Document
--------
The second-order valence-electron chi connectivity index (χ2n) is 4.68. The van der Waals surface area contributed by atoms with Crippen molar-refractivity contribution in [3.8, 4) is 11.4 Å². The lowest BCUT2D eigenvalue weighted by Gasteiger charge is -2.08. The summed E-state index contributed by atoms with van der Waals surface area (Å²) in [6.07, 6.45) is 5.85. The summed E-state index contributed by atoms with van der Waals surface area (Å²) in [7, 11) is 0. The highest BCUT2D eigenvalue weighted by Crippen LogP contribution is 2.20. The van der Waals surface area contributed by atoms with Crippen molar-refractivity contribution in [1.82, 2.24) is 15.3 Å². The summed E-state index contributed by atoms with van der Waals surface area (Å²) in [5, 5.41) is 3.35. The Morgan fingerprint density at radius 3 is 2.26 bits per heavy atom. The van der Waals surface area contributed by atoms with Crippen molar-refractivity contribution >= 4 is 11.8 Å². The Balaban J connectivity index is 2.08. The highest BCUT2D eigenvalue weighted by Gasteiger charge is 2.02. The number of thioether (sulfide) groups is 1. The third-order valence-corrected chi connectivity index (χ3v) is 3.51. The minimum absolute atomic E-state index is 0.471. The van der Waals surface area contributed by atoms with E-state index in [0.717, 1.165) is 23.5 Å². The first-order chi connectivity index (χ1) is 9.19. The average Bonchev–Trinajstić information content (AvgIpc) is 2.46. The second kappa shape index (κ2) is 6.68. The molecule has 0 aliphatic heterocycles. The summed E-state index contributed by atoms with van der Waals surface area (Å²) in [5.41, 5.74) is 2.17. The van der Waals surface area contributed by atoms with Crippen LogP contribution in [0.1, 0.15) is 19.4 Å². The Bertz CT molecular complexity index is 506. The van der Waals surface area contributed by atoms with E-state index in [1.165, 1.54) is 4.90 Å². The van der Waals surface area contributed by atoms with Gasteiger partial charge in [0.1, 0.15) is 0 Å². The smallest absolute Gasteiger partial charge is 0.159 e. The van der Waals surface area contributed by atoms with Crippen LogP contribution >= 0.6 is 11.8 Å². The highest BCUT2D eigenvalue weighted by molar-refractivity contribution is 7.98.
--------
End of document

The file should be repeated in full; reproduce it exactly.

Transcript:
The second-order valence-electron chi connectivity index (χ2n) is 4.68. The van der Waals surface area contributed by atoms with Crippen molar-refractivity contribution in [3.8, 4) is 11.4 Å². The lowest BCUT2D eigenvalue weighted by Gasteiger charge is -2.08. The summed E-state index contributed by atoms with van der Waals surface area (Å²) in [6.07, 6.45) is 5.85. The summed E-state index contributed by atoms with van der Waals surface area (Å²) in [7, 11) is 0. The highest BCUT2D eigenvalue weighted by Crippen LogP contribution is 2.20. The van der Waals surface area contributed by atoms with Crippen molar-refractivity contribution in [1.82, 2.24) is 15.3 Å². The summed E-state index contributed by atoms with van der Waals surface area (Å²) in [5, 5.41) is 3.35. The Morgan fingerprint density at radius 3 is 2.26 bits per heavy atom. The van der Waals surface area contributed by atoms with Crippen molar-refractivity contribution >= 4 is 11.8 Å². The Balaban J connectivity index is 2.08. The highest BCUT2D eigenvalue weighted by Gasteiger charge is 2.02. The number of thioether (sulfide) groups is 1. The third-order valence-corrected chi connectivity index (χ3v) is 3.51. The minimum absolute atomic E-state index is 0.471. The van der Waals surface area contributed by atoms with E-state index in [0.717, 1.165) is 23.5 Å². The first-order chi connectivity index (χ1) is 9.19. The average Bonchev–Trinajstić information content (AvgIpc) is 2.46. The second kappa shape index (κ2) is 6.68. The molecule has 0 aliphatic heterocycles. The summed E-state index contributed by atoms with van der Waals surface area (Å²) in [5.41, 5.74) is 2.17. The van der Waals surface area contributed by atoms with Crippen LogP contribution in [0.1, 0.15) is 19.4 Å². The Bertz CT molecular complexity index is 506. The van der Waals surface area contributed by atoms with E-state index in [1.165, 1.54) is 4.90 Å². The van der Waals surface area contributed by atoms with Gasteiger partial charge in [0.1, 0.15) is 0 Å². The smallest absolute Gasteiger partial charge is 0.159 e. The van der Waals surface area contributed by atoms with Crippen LogP contribution >= 0.6 is 11.8 Å². The highest BCUT2D eigenvalue weighted by molar-refractivity contribution is 7.98.